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exploits

New Internet Explorer weakness already exploited in attacks

A previously unknown security hole in Internet Explorer 7, 8 and 9 is being actively exploited to deliver a back door trojan known as "Poison Ivy," researchers warned.

Security blogger Eric Romang, who uncovered the vulnerability this weekend, wrote on his blog yesterday:

I can confirm, the zero-day season is really not over yet. Less than three weeks after the discovery of the Java SE 7 0day, aka CVE-2012-4681, potentially used by the Nitro gang in targeted attacks, a potential Microsoft Internet Explorer 7 and 8 zero-day is actually exploited in the wild. Romang found an attack that … Read more

A conversation with the first PlayStation Vita hacker

Those hoping to see a PlayStation Vita hack could have their wishes answered in a few months. Some anonymous programmers announced they discovered an exploit allowing them application-level (userland) access into the Sony gaming device.

Before you get all excited about the idea of illegally downloading full PS Vita games, you should know that this purported hack can't grant such abilities. However, if the group of developers creates a loader, the hack could open the door for homebrew, and more importantly, emulation. Which means that one day the Vita could play Super Nintendo, Nintendo 64, Nintendo DS, Sega, and many other games, similar to a hacked PSP. … Read more

New vulnerabilities found in latest Java update

Only hours after Oracle released its latest Java 7 update to address active exploits, security researchers found yet another vulnerability that can be exploited to run arbitrary code on systems that have the runtime installed.

Oracle's latest release of its Java 7 runtime has come under scrutiny in the past few weeks after it was found being actively exploited in malware attacks that target Windows systems. While so far the vulnerability has only been found being used against Windows, other platforms such as the Mac OS could potentially be targeted through the same exploit.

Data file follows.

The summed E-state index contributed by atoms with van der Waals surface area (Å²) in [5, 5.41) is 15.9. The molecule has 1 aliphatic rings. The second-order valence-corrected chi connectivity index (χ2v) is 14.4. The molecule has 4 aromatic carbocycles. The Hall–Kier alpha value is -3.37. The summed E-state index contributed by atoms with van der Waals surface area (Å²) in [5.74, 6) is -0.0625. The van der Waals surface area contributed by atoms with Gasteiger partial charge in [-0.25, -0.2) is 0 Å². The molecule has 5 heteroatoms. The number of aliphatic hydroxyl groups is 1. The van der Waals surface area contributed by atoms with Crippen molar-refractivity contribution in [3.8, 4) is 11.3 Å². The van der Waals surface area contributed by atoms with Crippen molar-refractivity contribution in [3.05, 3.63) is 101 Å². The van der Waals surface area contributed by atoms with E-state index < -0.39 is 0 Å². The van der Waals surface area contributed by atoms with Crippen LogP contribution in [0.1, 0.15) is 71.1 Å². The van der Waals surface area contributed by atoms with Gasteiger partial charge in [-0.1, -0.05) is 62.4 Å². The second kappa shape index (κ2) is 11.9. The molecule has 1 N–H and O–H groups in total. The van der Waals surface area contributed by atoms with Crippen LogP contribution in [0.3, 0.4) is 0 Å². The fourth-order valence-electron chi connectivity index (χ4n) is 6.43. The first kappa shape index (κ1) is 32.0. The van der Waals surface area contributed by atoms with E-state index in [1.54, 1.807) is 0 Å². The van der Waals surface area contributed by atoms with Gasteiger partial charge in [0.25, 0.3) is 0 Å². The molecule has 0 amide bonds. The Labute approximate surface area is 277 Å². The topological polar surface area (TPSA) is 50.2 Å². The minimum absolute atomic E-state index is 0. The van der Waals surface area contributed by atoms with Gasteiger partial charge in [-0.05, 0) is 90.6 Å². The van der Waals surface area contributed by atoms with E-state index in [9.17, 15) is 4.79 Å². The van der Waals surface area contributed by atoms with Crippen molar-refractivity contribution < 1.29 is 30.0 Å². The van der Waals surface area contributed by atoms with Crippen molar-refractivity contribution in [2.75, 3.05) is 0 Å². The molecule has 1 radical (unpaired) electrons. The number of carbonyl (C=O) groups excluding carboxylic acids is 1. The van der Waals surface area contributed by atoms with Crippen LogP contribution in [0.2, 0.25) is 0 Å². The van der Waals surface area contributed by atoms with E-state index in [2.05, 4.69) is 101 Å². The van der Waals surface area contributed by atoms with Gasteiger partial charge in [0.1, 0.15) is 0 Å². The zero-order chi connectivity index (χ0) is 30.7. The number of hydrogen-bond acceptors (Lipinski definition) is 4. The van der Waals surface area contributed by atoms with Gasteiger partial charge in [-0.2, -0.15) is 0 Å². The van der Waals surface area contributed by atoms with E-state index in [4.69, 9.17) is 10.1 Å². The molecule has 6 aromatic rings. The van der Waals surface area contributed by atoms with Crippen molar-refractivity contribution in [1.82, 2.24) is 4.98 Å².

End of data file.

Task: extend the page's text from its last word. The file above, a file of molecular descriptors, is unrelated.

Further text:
In response to these findings, … Read more

Microsoft implements BlueHat prize tech

LAS VEGAS -- A year ago this week, Microsoft announced a startup-style contest with serious reward money called BlueHat to get security researchers to apply their expertise to innovative defenses. Today, the company revealed that the efforts of one of the three BlueHat finalists would be incorporated into its Enhanced Mitigation Experience Toolkit tool.

Mike Reavey, the senior director of Microsoft's Security Response Center, explained that the BlueHat contest process was a big win for Microsoft. "In less than a year, we were able to solicit for ideas, receive them, implement them, and get them to customers," … Read more

App Store hacker says the 'game is over'

The creator of an exploit that let users purchase digital goods inside of iOS apps without actually paying for them said today that Apple's fix puts the hack out of business.

"Currently we have no way to bypass [the] updated APIs," creator Alexei Borodin wrote in a post on his development blog. "It's a good news for everyone, we have updated security in iOS, developers have their air-money."

Borodin says that the exploit, which requires the use of third-party servers and specially-installed security certificates, will continue to be up and running until Apple releases … Read more